During my years in Peru (1987-94) rebel groups controlled parts of the country. While they used terror to intimidate, it must be admitted they sometimes accomplished what the government did not. They punished corrupt officials and held public trials for other offenses, like stealing or breaking marriage vows. Most people spoke favorably of these efforts to establish community discipline.
Moses tried to do something similar. To root out vicious conduct he took severe measures - what we today call "zero tolerance." Since adultery did grave harm to the community, he decreed an exemplary punishment – public stoning. In a fragmented society like ours, accustomed to marital infidelity, this seems outrageously harsh. However, for the close-knit people of first century Palestine, it did not appear so extreme.
At any rate, to appreciate today’s Gospel we must see Jesus was not merely outwitting a group of prigs. He was grappling with a genuine dilemma. Perhaps that is why he twice took time to trace letters on the ground.
When he straightened up, he announced, “Go ahead, stone the adulteress.” Discerning nervous faces in the crowd, he held out a fist sized rock. “This first stone,” he said, “belongs to the one without sin.” Of course, Jesus knows what we hide in our hearts. Who can bear his glance? Beginning with the seniors, they left one by one.
St. Augustine says only two remained: miseria et misericordia, misery and mercy. The woman represents our human misery, not just at being publicly shamed. Altho modern novels sometimes depict adultery as an act of liberation, the reality is much different. When we turn from God, the momentary self-exaltation changes to anger, depression and bitterness. We can consider conscience to be an irrational holdover and try to extinguish it, but conscience always has its revenge. As Chesterton observed, the person who suppresses the moral law will eventually be led to something even he considers degrading.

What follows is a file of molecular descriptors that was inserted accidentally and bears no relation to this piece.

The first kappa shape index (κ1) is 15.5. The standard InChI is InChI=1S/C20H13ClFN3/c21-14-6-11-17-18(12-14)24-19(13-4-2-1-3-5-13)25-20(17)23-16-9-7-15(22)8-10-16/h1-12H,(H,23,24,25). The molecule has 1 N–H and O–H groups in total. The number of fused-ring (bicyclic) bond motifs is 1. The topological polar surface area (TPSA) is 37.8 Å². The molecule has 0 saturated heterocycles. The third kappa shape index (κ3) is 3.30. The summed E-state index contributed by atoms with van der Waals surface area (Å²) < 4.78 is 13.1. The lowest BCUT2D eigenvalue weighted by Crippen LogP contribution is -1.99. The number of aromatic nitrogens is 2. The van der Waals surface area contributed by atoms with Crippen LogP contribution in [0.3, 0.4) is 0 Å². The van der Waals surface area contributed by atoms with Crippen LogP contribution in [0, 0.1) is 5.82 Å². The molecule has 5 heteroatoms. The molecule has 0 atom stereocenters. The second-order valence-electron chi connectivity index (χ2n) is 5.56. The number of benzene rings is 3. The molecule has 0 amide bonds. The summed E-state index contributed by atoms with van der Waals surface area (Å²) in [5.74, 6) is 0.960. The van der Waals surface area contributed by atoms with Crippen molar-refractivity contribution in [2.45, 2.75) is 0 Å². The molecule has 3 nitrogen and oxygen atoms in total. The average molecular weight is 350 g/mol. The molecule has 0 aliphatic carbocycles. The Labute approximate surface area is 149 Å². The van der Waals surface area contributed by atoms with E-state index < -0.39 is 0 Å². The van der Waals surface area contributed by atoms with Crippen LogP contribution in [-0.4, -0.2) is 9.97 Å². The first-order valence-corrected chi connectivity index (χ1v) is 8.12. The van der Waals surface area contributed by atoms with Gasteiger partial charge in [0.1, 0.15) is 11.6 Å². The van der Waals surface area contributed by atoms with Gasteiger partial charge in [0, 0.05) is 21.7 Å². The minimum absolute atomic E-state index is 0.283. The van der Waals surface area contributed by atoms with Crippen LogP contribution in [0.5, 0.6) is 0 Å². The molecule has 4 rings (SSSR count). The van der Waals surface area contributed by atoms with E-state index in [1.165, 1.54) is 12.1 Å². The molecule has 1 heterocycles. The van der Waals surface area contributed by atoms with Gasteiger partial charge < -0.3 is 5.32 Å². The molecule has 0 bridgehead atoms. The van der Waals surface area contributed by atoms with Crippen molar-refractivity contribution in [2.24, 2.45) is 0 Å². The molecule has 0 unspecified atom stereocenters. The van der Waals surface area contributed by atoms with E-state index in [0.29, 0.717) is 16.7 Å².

The woman caught in adultery once had a wedding ceremony attended by friends and family, including her parents. She no doubt had children whom she prized. How could this be happening to her? In her person we see human misery.
“Realist” philosophers like Schopenhauer and Nietzsche want us to believe that is the entire story. Best just to take whatever drugs to ease the pain. Nevertheless we can detect even in their writings an intimation of something more. Why else would Nietzsche prefer the Ubermensch to the couch potato (the “last man”)?
Nietzsche – and with him much of modern culture – got off the track by imagining we could create that “something more.” It cannot be fabricated, only received. And it has a face. The one who says to the woman, “neither do I condemn you.” And then the words of greatest mercy, words that imply a promise of grace, “Go, and from now on do not sin any more.”
From Archives (Year C homilies for Fifth Sunday of Lent):
The Breastplate (2013)
From Misery to Joy (2010)
Neither Do I Condemn You (2007)
Filled With Joy (2004)
Misery and Mercy (2001)
Homilies for Year A Readings for RCIA Scrutinies:
Seapadre Homilies: Cycle A, Cycle B, Cycle C
Bulletin (April Fools, Mother Teresa, Holy Week)
Hitler's Pope: Comic Book Approach to Church History
Bulletin (St. Mary's Parish)
St. Mary of the Valley Album
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Parish Picture Album
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MBC - Mary Bloom Center, Puno, Peru
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